Both the British and Irish governments now see a way to convene round- table discussions by working out a programme for decommissioning of terrorist weapons in parallel with, rather than before, the talks.
Political sources on the British side said last week that an "unequivocal commitment" by the IRA never to use arms again may be enough to initiate the early stages of the all-party talks. A firm statement of intent along these lines would be "something we can run with".
This is something the Ulster Unionists are likely to oppose, but one suggestion is that they may be persuaded to accept it if there is also a commitment to convene an elected assembly, something which they have been demanding.
Officials are optimistic that a formula of this kind can keep the peace process moving forward and maintain the momentum created by President Bill Clinton's successful visit to Ireland last week.
Under the plan, weapons would be handed in once talks had begun, in accordance with a timetable laid down by the international commission set up last week to investigate the issue. This body will be chaired by a former US senator, George Mitchell, sitting with a Finn and a Canadian.
Acceptance of parallel decommissioning would represent a concession from Britain's so-called "Washington Three" condition, laid down by Sir Patrick Mayhew, Secretary of State for Northern Ireland. But the Prime Minister has already given some hints of flexibility over this. In the Commons last week, he described the Washington Three condition as "not a matter of dogma; it is a matter of practicality. It goes without saying that we, like the Irish government, will consider constructively any practical suggestions that could help bring all parties into negotiations on the basis of the Downing Street declaration."
That leaves open the way for alternative possibilities and for progress, if they can create the confidence required to get the Unionists into all- party talks.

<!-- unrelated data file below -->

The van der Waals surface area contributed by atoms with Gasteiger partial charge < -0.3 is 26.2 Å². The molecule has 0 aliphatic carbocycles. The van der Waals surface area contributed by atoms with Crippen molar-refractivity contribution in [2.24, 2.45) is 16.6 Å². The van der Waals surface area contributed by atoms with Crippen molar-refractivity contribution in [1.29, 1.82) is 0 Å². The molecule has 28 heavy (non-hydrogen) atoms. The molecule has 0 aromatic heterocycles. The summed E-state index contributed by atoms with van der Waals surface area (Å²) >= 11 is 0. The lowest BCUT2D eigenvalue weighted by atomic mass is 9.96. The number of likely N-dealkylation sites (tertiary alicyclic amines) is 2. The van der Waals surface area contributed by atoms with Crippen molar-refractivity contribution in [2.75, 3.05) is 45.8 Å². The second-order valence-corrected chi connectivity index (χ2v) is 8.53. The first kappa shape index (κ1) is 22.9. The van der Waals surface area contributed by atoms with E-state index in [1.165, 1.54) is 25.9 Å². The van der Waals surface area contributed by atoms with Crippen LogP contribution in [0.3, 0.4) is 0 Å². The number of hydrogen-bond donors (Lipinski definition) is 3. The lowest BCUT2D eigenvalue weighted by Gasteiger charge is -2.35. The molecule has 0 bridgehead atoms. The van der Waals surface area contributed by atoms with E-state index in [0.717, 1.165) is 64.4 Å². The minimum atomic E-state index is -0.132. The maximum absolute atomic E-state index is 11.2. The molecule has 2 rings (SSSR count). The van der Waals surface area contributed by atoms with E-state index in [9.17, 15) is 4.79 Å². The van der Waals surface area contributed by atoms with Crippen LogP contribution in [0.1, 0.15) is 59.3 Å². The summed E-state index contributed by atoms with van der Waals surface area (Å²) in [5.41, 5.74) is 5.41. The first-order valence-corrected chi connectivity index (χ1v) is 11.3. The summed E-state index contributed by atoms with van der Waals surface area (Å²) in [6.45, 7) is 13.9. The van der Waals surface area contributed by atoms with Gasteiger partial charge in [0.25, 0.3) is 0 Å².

One source on the British side played down the Unionist veto. "Hitherto, the Unionists could come to the table and walk away if they didn't like it. They refused to accept an agenda 'dictated by terrorism'. That option is not available to them in the same way."
Yesterday Labour's Northern Ireland spokeswoman, Marjorie Mowlam, appeared to boost the idea of a new assembly when she suggested new elections for parties wanting to join all-party talks. She told Channel 4's A Week in Politics: "I think there is a way through which says that if we are looking for a mechanism that gets everybody into all-party talks, we could have a kind of election passport that says, participate in the election and then it is into negotiations.
"I think it is a possibility that I know some of the parties in Northern Ireland are looking at."
Sinn Fein has yet to commit itself to the twin-track process or talk in detail about the hand-over of weapons. But it will be under acute pressure to co-operate with the Mitchell Commission, which is expected to begin its work this week and report to London and Dublin before the end of January.
Neither government will give evidence, but both are likely to be given advance warning of its findings. Its recommendations on whether the paramilitaries have a will and an intention to get rid of their arms, and if so, how it could be done, will be advisory.
But British sources said ministers "may be faced with a situation where there is something less than the letter of Washington Three, but which could be bloody difficult, politically, not to take notice of".
The Rev Ian Paisley, leader of the Democratic Unionist Party, has reacted angrily to the first moves towards fresh talks. On Friday the British and Irish governments issued identical letters of invitation to all the parties, including Sinn Fein, and Mr Paisley declared that his party would not respond. It was an insult, he added, that the invitations had been issued by both governments, and he accused the British Government of abandoning its role as the sovereign power and giving Dublin joint management and control.